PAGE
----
Next, the success of the recent Park Ridge Library tax increase referendum has enabled the Library Director and Board to levy over $1 million more than last year’s approximately $3.7 million, for a total of $4.7 million. That accounts for another 24% of the total levy increase.
Finally, escalating police and fire pensions have the boards of both pension funds asking for an additional levy of $300,000, which amounts to 8% of the increase.
Just those three elements of the City’s total tax levy consume 83% of the total increase sought. Worse yet, the City has almost no flexibility to reduce those requests because there is absolutely no flexibility as to the TIF or the library increases; and there is very little flexibility, if any, in the pension fund levy requests due to state pension funding mandates.
Over the past few years City tax levy increases were deliberately held to a far more modest level: in the 2% to 4% per annum range. But the demands imposed on the City as described above give the City Council no reasonable hope of achieving such a small increase this year. That said, the Council will work as usual to be sure the balance of the levy is rationalized and any additional increases sought are modest and absolutely necessary.
The fact that this year’s total Uptown TIF debt of $3.4 million will comprise nearly 16% of the City’s total tax levy teaches us a painful lesson: taxpayers and other stakeholders must pay attention to what their elected officials are doing when they are doing it, not years later after the damage has been irreversibly done. It is in the present, rather than in the distant future, that public officials can best be held accountable for their actions on our behalf.
In the case of the Uptown TIF, irrespective of one’s tastes and opinions about the appearance and functionality of both the residences and the retail components, the financial components that were locked in 10 years ago and still have another 13 years to run have been a disaster – and will continue to be so for the foreseeable future, according to the City’s outside TIF consultants.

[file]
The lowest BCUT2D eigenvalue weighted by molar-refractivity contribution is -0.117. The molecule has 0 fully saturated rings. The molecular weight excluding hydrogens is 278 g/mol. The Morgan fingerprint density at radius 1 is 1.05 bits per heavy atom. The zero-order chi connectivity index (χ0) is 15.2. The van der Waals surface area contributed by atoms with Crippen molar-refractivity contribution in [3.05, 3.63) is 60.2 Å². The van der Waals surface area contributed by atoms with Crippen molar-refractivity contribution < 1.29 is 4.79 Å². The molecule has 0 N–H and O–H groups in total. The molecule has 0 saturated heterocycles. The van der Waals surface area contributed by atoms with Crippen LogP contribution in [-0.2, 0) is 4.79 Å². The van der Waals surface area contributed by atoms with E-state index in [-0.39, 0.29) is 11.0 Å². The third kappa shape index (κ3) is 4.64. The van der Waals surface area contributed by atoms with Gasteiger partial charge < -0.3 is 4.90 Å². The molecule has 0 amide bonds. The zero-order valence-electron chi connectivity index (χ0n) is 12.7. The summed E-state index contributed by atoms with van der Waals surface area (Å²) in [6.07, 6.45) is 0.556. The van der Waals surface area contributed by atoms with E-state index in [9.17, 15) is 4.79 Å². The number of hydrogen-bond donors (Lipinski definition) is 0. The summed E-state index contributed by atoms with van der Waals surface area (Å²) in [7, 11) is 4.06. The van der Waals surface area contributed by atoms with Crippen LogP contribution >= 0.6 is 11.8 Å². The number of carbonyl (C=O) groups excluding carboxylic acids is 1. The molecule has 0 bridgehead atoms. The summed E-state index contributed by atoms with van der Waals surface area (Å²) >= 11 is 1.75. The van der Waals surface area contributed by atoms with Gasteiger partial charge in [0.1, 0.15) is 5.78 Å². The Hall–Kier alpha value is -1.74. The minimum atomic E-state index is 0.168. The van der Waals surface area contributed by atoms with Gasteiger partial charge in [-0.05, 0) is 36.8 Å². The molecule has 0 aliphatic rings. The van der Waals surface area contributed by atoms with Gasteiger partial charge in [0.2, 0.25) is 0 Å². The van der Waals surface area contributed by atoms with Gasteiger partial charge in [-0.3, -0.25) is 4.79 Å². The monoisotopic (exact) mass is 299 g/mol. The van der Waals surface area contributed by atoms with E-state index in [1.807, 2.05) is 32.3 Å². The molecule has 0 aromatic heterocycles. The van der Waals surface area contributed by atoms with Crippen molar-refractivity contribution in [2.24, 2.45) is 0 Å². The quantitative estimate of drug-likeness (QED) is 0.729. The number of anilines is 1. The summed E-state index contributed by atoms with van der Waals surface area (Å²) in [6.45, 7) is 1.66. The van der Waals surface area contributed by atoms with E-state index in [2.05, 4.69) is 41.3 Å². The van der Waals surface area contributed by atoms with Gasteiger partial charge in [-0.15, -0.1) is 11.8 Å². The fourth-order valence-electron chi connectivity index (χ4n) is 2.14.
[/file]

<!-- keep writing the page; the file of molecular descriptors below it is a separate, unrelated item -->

Like you, as a resident and a taxpayer I look forward to the day we are out from under the crushing pressures of the TIF. And I hope and trust that, as badly as we taxpayers have been burned collectively by this “gift” from a decade ago, we have learned enough from the experience that we will never let something like it happen again.
The City Council will discuss this new tax levy at each Council meeting leading up to the levy’s adoption at the Council’s December 15th meeting. I heartily encourage you to attend those meetings and provide your input to those of us – the mayor, your aldermen, the city manager and senior city staff – who owe you a completely transparent process and accountability insofar as how we address this challenging situation.
5th Ward Alderman, Park Ridge
Had we had this type of transparency, candor and accountability from the City administration(s) back in 2002-06 when the Uptown TIF was cooked up and jammed down the taxpayers’ throats without a referendum, the current Council might not be stuck grappling with such long-term intractable problems, or having to propose unpopular tax increases.
But we didn’t.